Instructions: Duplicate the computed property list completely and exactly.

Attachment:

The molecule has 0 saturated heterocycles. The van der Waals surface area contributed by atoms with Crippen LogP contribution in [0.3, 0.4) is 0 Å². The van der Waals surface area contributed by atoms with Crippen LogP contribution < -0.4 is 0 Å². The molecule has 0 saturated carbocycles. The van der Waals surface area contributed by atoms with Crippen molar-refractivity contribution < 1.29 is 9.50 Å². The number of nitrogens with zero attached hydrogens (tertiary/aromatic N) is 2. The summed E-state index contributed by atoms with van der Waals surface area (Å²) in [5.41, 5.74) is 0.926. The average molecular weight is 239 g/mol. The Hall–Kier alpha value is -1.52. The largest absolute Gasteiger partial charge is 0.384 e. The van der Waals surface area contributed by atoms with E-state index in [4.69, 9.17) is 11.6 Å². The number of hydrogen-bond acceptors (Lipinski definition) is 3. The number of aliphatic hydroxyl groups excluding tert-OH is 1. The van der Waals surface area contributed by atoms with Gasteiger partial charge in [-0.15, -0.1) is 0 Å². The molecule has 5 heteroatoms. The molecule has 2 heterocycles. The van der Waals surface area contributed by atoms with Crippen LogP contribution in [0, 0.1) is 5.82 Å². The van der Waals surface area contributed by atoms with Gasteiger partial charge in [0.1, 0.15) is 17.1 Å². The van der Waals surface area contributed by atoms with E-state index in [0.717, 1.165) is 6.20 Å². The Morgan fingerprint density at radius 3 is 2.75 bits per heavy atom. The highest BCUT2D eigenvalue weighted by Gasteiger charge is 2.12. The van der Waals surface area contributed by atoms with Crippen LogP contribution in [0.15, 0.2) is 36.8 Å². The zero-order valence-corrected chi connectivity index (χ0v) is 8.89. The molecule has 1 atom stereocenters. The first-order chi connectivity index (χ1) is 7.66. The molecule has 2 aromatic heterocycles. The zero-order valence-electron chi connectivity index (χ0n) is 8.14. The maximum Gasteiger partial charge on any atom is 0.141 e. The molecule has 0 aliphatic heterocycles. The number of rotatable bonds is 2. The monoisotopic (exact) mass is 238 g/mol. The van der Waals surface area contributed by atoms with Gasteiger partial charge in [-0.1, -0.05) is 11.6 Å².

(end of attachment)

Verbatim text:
The molecule has 0 saturated heterocycles. The van der Waals surface area contributed by atoms with Crippen LogP contribution in [0.3, 0.4) is 0 Å². The van der Waals surface area contributed by atoms with Crippen LogP contribution < -0.4 is 0 Å². The molecule has 0 saturated carbocycles. The van der Waals surface area contributed by atoms with Crippen molar-refractivity contribution < 1.29 is 9.50 Å². The number of nitrogens with zero attached hydrogens (tertiary/aromatic N) is 2. The summed E-state index contributed by atoms with van der Waals surface area (Å²) in [5.41, 5.74) is 0.926. The average molecular weight is 239 g/mol. The Hall–Kier alpha value is -1.52. The largest absolute Gasteiger partial charge is 0.384 e. The van der Waals surface area contributed by atoms with E-state index in [4.69, 9.17) is 11.6 Å². The number of hydrogen-bond acceptors (Lipinski definition) is 3. The number of aliphatic hydroxyl groups excluding tert-OH is 1. The van der Waals surface area contributed by atoms with Gasteiger partial charge in [-0.15, -0.1) is 0 Å². The molecule has 5 heteroatoms. The molecule has 2 heterocycles. The van der Waals surface area contributed by atoms with Crippen LogP contribution in [0, 0.1) is 5.82 Å². The van der Waals surface area contributed by atoms with Gasteiger partial charge in [0.1, 0.15) is 17.1 Å². The van der Waals surface area contributed by atoms with E-state index in [0.717, 1.165) is 6.20 Å². The Morgan fingerprint density at radius 3 is 2.75 bits per heavy atom. The highest BCUT2D eigenvalue weighted by Gasteiger charge is 2.12. The van der Waals surface area contributed by atoms with Crippen LogP contribution in [0.15, 0.2) is 36.8 Å². The zero-order valence-corrected chi connectivity index (χ0v) is 8.89. The molecule has 1 atom stereocenters. The first-order chi connectivity index (χ1) is 7.66. The molecule has 2 aromatic heterocycles. The zero-order valence-electron chi connectivity index (χ0n) is 8.14. The maximum Gasteiger partial charge on any atom is 0.141 e. The molecule has 0 aliphatic heterocycles. The number of rotatable bonds is 2. The monoisotopic (exact) mass is 238 g/mol. The van der Waals surface area contributed by atoms with Gasteiger partial charge in [-0.1, -0.05) is 11.6 Å².